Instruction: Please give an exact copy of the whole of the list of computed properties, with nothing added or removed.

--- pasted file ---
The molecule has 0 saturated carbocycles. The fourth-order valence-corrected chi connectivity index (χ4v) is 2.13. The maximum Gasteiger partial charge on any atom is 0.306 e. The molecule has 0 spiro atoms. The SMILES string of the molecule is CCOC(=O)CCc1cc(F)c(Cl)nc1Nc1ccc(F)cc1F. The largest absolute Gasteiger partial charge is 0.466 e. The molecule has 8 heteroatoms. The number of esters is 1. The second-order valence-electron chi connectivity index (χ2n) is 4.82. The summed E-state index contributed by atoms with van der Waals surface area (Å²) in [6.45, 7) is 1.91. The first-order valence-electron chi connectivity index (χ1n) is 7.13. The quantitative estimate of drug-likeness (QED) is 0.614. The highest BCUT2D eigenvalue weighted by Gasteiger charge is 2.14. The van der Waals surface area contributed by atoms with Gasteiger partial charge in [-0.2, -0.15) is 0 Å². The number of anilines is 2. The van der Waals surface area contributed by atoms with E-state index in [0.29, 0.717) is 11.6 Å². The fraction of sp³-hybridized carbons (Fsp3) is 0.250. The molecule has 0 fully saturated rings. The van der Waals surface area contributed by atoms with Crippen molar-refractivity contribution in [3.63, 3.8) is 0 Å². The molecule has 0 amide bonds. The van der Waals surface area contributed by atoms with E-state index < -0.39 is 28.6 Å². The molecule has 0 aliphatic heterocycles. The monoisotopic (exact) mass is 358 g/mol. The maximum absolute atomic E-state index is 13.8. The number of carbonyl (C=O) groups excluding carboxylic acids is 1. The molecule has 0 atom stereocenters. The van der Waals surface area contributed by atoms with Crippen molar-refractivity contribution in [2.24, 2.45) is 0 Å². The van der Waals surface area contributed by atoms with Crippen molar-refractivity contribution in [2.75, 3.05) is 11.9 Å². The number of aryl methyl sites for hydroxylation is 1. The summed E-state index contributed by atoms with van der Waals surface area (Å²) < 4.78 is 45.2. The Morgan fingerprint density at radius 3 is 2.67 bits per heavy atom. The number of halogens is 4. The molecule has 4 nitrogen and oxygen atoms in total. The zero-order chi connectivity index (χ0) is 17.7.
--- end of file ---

The molecule has 0 saturated carbocycles. The fourth-order valence-corrected chi connectivity index (χ4v) is 2.13. The maximum Gasteiger partial charge on any atom is 0.306 e. The molecule has 0 spiro atoms. The SMILES string of the molecule is CCOC(=O)CCc1cc(F)c(Cl)nc1Nc1ccc(F)cc1F. The largest absolute Gasteiger partial charge is 0.466 e. The molecule has 8 heteroatoms. The number of esters is 1. The second-order valence-electron chi connectivity index (χ2n) is 4.82. The summed E-state index contributed by atoms with van der Waals surface area (Å²) in [6.45, 7) is 1.91. The first-order valence-electron chi connectivity index (χ1n) is 7.13. The quantitative estimate of drug-likeness (QED) is 0.614. The highest BCUT2D eigenvalue weighted by Gasteiger charge is 2.14. The van der Waals surface area contributed by atoms with Gasteiger partial charge in [-0.2, -0.15) is 0 Å². The number of anilines is 2. The van der Waals surface area contributed by atoms with E-state index in [0.29, 0.717) is 11.6 Å². The fraction of sp³-hybridized carbons (Fsp3) is 0.250. The molecule has 0 fully saturated rings. The van der Waals surface area contributed by atoms with Crippen molar-refractivity contribution in [3.63, 3.8) is 0 Å². The molecule has 0 amide bonds. The van der Waals surface area contributed by atoms with E-state index < -0.39 is 28.6 Å². The molecule has 0 aliphatic heterocycles. The monoisotopic (exact) mass is 358 g/mol. The maximum absolute atomic E-state index is 13.8. The number of carbonyl (C=O) groups excluding carboxylic acids is 1. The molecule has 0 atom stereocenters. The van der Waals surface area contributed by atoms with Crippen molar-refractivity contribution in [2.24, 2.45) is 0 Å². The van der Waals surface area contributed by atoms with Crippen molar-refractivity contribution in [2.75, 3.05) is 11.9 Å². The number of aryl methyl sites for hydroxylation is 1. The summed E-state index contributed by atoms with van der Waals surface area (Å²) < 4.78 is 45.2. The Morgan fingerprint density at radius 3 is 2.67 bits per heavy atom. The number of halogens is 4. The molecule has 4 nitrogen and oxygen atoms in total. The zero-order chi connectivity index (χ0) is 17.7.